Emma — Jane Austen has forever been one of the English language’s best and most compelling literary voices, but so much of the oxygen in the room has been taken in by her admitted masterpiece Pride & Prejudice that the average reader (or moviegoer, for that matter) has had little reason to pick up any one of her other incredible works of fiction.  About once every decade or so, however, filmmakers remember that Emma exists and convinces purse-clutching studio executives that there’s money yet to be made off of the Jane Austen brand.  Like last year’s masterful Little Women (2019), the twist here is that this woman-fronted movie is finally coming to us from a female director (Autumn de Wilde in her directorial debut), a female writer (screenwriter Eleanor Catton) and dynamite cast that includes under-the-radar leading-ady Anya Taylor-Joy and British costume drama mainstay Bill Nighy.  And I have to say, it’s high time that these feminine mainstays of the literary and cinematic world get treated to a more feminine touch than their typical… ahem… manhandling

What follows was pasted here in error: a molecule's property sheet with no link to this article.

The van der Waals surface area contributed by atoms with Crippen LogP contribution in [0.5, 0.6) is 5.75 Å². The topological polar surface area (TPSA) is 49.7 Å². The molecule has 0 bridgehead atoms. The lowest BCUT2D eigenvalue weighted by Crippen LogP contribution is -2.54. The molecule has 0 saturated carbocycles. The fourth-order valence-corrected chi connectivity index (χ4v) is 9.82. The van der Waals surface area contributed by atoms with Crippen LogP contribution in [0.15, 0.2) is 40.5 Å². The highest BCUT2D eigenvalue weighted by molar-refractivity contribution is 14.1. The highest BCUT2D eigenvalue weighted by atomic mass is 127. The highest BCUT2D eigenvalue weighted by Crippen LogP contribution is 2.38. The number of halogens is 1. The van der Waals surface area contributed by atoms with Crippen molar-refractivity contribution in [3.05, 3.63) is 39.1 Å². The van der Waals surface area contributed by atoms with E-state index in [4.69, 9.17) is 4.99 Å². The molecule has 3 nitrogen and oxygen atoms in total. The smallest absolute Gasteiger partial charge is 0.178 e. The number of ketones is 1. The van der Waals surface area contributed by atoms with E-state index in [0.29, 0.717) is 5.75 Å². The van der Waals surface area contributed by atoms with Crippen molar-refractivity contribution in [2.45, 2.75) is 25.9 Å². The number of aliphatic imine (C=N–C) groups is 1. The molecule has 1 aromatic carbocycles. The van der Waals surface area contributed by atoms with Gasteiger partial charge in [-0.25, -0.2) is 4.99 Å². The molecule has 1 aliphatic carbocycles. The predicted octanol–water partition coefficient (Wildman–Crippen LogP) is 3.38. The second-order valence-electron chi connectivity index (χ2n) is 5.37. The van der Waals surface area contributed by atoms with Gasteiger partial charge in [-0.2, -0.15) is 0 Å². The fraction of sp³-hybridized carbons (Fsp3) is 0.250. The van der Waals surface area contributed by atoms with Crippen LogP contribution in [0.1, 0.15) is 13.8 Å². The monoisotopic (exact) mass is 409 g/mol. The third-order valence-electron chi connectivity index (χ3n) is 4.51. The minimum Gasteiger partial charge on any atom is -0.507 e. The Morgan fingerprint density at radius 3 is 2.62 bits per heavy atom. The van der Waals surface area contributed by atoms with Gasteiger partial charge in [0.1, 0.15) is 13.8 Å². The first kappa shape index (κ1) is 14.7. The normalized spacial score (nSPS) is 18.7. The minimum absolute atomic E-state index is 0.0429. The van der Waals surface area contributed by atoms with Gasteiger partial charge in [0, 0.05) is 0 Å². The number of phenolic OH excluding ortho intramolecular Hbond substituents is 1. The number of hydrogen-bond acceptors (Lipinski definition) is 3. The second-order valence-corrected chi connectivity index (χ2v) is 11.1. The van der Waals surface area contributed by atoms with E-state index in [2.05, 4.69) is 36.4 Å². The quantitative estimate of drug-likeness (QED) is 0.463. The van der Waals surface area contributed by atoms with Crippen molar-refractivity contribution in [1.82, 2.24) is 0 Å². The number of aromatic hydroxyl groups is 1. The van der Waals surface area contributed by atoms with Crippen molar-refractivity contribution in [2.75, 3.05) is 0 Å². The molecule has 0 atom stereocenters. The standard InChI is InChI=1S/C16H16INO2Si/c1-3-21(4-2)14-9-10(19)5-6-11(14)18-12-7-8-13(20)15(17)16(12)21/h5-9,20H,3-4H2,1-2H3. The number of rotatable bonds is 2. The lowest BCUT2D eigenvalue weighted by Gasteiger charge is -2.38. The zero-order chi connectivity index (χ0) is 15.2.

The Invisible Man — The studio executives over at Universal have been trying to tap into their time-tested classic Monster franchises for so long, and with so many false starts, one could almost start to feel sorry for them.  But then you remember how unutterably bad The Mummy (2017) was — a movie in which Tom Cruise “heroically” rapes the title character to death (seriously!) — and that this movie was originally supposed to star Johnny Depp as the titular monster (also seriously!) and I’m able to come to terms with their failures thus far.  After some serious retooling — and after bringing on the resplendent talents of Her Smell (2019) actress Elisabeth Moss and Upgrade (2018) director Leigh Whannell — the film being released to theaters is a harrowing tribute to domestic abuse survivors and a damning condemnation of the ways in which our society gaslights abuse victims.  The opening, nearly-silent sequence of Moss’ Cecelia Kass creeps through the darkened halls of her secluded home (with her abusive husband still asleep in their bed), disarming the home’s extensive security system, gathering up her belongings and eventually navigating the surrounding woods toward freedom, will doubtless prove to be one of the most gripping cinematic sequences of the year.  And although, for the most part, what you see in the trailers is pretty much what you get in the movie, the narrative is filled with enough twists and turns (and action-horror set-pieces) to keep even the most disinterest audiences amply engaged throughout the proceedings.